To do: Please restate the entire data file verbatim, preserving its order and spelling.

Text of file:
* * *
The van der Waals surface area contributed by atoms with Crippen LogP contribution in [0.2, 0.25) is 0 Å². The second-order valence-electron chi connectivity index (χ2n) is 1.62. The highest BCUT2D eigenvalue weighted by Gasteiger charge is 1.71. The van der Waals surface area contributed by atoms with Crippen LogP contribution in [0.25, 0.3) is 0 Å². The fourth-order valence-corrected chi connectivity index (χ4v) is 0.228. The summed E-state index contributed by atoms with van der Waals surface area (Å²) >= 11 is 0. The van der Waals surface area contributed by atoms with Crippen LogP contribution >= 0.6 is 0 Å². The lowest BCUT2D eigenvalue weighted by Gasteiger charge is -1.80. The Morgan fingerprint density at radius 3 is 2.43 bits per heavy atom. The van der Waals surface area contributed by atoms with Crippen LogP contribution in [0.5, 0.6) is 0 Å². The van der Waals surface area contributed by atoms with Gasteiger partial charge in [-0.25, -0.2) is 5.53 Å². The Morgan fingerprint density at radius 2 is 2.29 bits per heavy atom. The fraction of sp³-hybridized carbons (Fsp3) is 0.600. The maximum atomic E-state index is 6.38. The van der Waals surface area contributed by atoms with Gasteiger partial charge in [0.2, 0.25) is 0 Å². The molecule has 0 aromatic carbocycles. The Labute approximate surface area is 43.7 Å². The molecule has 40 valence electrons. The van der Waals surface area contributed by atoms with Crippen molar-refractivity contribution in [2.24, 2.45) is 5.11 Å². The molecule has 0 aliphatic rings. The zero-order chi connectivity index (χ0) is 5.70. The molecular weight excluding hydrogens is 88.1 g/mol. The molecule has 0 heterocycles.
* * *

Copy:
The van der Waals surface area contributed by atoms with Crippen LogP contribution in [0.2, 0.25) is 0 Å². The second-order valence-electron chi connectivity index (χ2n) is 1.62. The highest BCUT2D eigenvalue weighted by Gasteiger charge is 1.71. The van der Waals surface area contributed by atoms with Crippen LogP contribution in [0.25, 0.3) is 0 Å². The fourth-order valence-corrected chi connectivity index (χ4v) is 0.228. The summed E-state index contributed by atoms with van der Waals surface area (Å²) >= 11 is 0. The van der Waals surface area contributed by atoms with Crippen LogP contribution >= 0.6 is 0 Å². The lowest BCUT2D eigenvalue weighted by Gasteiger charge is -1.80. The Morgan fingerprint density at radius 3 is 2.43 bits per heavy atom. The van der Waals surface area contributed by atoms with Crippen LogP contribution in [0.5, 0.6) is 0 Å². The van der Waals surface area contributed by atoms with Gasteiger partial charge in [-0.25, -0.2) is 5.53 Å². The Morgan fingerprint density at radius 2 is 2.29 bits per heavy atom. The fraction of sp³-hybridized carbons (Fsp3) is 0.600. The maximum atomic E-state index is 6.38. The van der Waals surface area contributed by atoms with Gasteiger partial charge in [0.2, 0.25) is 0 Å². The molecule has 0 aromatic carbocycles. The Labute approximate surface area is 43.7 Å². The molecule has 40 valence electrons. The van der Waals surface area contributed by atoms with Crippen molar-refractivity contribution in [2.24, 2.45) is 5.11 Å². The molecule has 0 aliphatic rings. The zero-order chi connectivity index (χ0) is 5.70. The molecular weight excluding hydrogens is 88.1 g/mol. The molecule has 0 heterocycles.